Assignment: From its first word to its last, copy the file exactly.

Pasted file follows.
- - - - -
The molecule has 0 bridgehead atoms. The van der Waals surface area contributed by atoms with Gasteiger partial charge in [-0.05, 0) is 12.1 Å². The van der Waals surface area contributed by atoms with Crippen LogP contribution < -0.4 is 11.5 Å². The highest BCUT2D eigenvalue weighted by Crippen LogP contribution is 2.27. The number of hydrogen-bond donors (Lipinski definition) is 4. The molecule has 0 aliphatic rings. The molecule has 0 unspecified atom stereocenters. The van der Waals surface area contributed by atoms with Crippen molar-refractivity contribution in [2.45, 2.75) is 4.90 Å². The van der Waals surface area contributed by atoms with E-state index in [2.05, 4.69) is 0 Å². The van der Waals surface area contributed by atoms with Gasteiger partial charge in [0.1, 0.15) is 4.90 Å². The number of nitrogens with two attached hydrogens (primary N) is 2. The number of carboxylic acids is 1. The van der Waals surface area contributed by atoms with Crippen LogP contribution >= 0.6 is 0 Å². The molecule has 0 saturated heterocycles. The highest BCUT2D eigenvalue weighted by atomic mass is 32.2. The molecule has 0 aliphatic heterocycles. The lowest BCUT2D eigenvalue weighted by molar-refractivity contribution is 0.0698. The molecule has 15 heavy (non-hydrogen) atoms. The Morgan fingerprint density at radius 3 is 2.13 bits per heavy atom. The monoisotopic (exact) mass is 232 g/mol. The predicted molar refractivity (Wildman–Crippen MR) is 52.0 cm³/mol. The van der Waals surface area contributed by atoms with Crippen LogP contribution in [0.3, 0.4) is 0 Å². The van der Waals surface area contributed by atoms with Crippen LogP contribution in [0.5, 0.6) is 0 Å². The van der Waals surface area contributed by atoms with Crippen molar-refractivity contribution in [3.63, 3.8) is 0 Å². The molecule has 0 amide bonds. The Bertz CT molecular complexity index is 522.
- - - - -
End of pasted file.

The molecule has 0 bridgehead atoms. The van der Waals surface area contributed by atoms with Gasteiger partial charge in [-0.05, 0) is 12.1 Å². The van der Waals surface area contributed by atoms with Crippen LogP contribution < -0.4 is 11.5 Å². The highest BCUT2D eigenvalue weighted by Crippen LogP contribution is 2.27. The number of hydrogen-bond donors (Lipinski definition) is 4. The molecule has 0 aliphatic rings. The molecule has 0 unspecified atom stereocenters. The van der Waals surface area contributed by atoms with Crippen molar-refractivity contribution in [2.45, 2.75) is 4.90 Å². The van der Waals surface area contributed by atoms with E-state index in [2.05, 4.69) is 0 Å². The van der Waals surface area contributed by atoms with Gasteiger partial charge in [0.1, 0.15) is 4.90 Å². The number of nitrogens with two attached hydrogens (primary N) is 2. The number of carboxylic acids is 1. The van der Waals surface area contributed by atoms with Crippen LogP contribution >= 0.6 is 0 Å². The molecule has 0 saturated heterocycles. The highest BCUT2D eigenvalue weighted by atomic mass is 32.2. The molecule has 0 aliphatic heterocycles. The lowest BCUT2D eigenvalue weighted by molar-refractivity contribution is 0.0698. The molecule has 15 heavy (non-hydrogen) atoms. The Morgan fingerprint density at radius 3 is 2.13 bits per heavy atom. The monoisotopic (exact) mass is 232 g/mol. The predicted molar refractivity (Wildman–Crippen MR) is 52.0 cm³/mol. The van der Waals surface area contributed by atoms with Crippen LogP contribution in [0.3, 0.4) is 0 Å². The van der Waals surface area contributed by atoms with Crippen LogP contribution in [0.5, 0.6) is 0 Å². The van der Waals surface area contributed by atoms with Crippen molar-refractivity contribution in [3.63, 3.8) is 0 Å². The molecule has 0 amide bonds. The Bertz CT molecular complexity index is 522.